“ THE SEAGULL ” at the North Coast Repertory Theatre
KPBS AIRDATE: January 22, 1997
The first of Anton Chekhov’s ‘big four’ plays, “The Seagull” was a failure when it was first produced 100 years ago. In fact, it was practically hissed off the stage. The playwright himself left the production, and he vowed never to write for the theater again.
Fortunately for audiences at the turn of both centuries — the last one and the upcoming one — Chekhov was persuaded to let the newly formed Moscow Art Theatre revive “The Seagull” in 1898. It was such a triumph that the actors, so thoroughly focused, were too stunned to bow when the audience began its wild applause.
Although Chekhov’s pace and style require some re-adjustment for modern theatergoers, much in the play is still relevant a century after it was written. For one, there is the wide-eyed, hopeful vitality of youth contrasted with the jaded disenchantment of the older generation. We see those young people, striving to be creative, to pursue a life of honest devotion to the arts, juxtaposed with those who have made it — the successful writer and actress — who are neither true to their art nor satisfied with their accomplishments.
Most familiar is the love/hate relationship between young people and the parents who don’t understand them. And everywhere, at every age, there is desperate and unrequited love, which never seems to go out of style. You can practically hear the hearts breaking in the play, one by one.
In the North Coast Repertory production, what was most interesting to me was the play itself. Here is a great deal of Chekhov’s thinking about writing and about theater. Michael Frayn’s translation is rife with clichés, but this was undoubtedly intended to underscore Chekhov’s focus on the mundane, the unimaginative existences of everyday people engaged in ordinary, everyday activities.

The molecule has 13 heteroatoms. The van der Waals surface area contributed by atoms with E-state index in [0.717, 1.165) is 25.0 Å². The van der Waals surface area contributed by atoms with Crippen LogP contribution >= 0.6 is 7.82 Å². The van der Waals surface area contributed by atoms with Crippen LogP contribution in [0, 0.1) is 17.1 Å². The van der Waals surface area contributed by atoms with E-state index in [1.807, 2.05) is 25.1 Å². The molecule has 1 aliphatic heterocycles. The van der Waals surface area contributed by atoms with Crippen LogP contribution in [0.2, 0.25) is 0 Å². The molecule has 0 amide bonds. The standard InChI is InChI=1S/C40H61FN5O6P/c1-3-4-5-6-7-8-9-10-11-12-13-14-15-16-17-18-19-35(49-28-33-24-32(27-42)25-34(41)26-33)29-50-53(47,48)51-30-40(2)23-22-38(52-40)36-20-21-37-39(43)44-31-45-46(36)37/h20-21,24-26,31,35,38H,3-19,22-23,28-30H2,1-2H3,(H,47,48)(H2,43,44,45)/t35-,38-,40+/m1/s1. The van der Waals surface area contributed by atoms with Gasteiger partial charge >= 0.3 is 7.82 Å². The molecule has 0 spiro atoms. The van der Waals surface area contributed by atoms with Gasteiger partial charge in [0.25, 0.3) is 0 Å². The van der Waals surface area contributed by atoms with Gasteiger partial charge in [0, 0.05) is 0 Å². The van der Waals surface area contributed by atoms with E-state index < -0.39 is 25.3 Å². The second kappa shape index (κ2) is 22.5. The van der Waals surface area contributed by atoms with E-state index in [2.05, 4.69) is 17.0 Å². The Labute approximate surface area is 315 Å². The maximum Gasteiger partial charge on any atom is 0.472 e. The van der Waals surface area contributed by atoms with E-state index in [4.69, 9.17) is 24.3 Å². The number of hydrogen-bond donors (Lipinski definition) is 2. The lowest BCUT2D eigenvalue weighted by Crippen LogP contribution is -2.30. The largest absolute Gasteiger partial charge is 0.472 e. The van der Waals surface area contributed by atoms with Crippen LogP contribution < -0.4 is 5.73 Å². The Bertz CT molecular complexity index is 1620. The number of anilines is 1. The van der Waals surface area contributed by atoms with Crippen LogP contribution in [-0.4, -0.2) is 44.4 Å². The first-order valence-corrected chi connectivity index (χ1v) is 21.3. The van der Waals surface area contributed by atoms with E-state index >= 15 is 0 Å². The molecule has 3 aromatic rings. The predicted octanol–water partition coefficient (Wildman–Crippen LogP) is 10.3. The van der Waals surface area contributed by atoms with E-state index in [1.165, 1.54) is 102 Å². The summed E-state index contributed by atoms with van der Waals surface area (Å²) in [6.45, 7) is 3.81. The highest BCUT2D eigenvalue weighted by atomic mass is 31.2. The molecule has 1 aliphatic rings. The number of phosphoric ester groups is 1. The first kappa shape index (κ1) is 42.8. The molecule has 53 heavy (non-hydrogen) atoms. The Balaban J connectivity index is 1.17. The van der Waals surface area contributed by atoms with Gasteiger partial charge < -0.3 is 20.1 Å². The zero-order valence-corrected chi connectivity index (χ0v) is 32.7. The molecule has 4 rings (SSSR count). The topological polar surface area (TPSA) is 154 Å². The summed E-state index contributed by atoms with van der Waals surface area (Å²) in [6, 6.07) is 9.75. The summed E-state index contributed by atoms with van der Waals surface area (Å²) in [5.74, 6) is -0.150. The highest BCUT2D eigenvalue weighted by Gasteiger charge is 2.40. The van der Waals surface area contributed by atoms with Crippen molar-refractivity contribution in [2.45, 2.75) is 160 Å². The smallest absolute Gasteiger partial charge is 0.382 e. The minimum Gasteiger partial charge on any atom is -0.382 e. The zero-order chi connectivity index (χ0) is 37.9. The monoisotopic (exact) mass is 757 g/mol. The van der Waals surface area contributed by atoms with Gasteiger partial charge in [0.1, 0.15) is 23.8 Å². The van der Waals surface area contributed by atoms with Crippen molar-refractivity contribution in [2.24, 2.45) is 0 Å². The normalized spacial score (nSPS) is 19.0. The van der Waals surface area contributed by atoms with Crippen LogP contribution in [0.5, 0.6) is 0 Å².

But there is a stagnance to the production which makes it sluggish and stifling. There is not as much choreographed movement as they piece demands. There is more emoting than there should be, and less clear-cut characterization. Chekhov himself lamented the tendency to minimize the comic elements, turning his plays into lugubrious tragedies and his characters into “cry-babies.” The look is right, and I especially liked Christopher Rynne’s lighting, but there is a lack of subtlety here that diminishes the whole.
Paul Battle is credibly intense as the budding writer Konstantin, and Dede Pamperin is delightfully innocent as the young Nina, but she needs to work on modulating her voice. Same goes for John Steed. As Arkadina, the great actress, Sandra Ellis-Troy could use much more ‘star’ quality, though her later desperation was palpable. As her young writer-lover, Trigorin, Tim West had some real moments of indecision and ineptitude. In fact, for his opening night curtain-call, he looked just as transfixed as that Moscow Art Theatre cast so long ago.
As always, North Coast Rep artistic director Olive Blakistone is to be commended for tackling tough works and challenging her audience. It’s nice to see “The Seagull” take wing again.
I’m Pat Launer, KPBS radio.
©1997 Patté Productions Inc.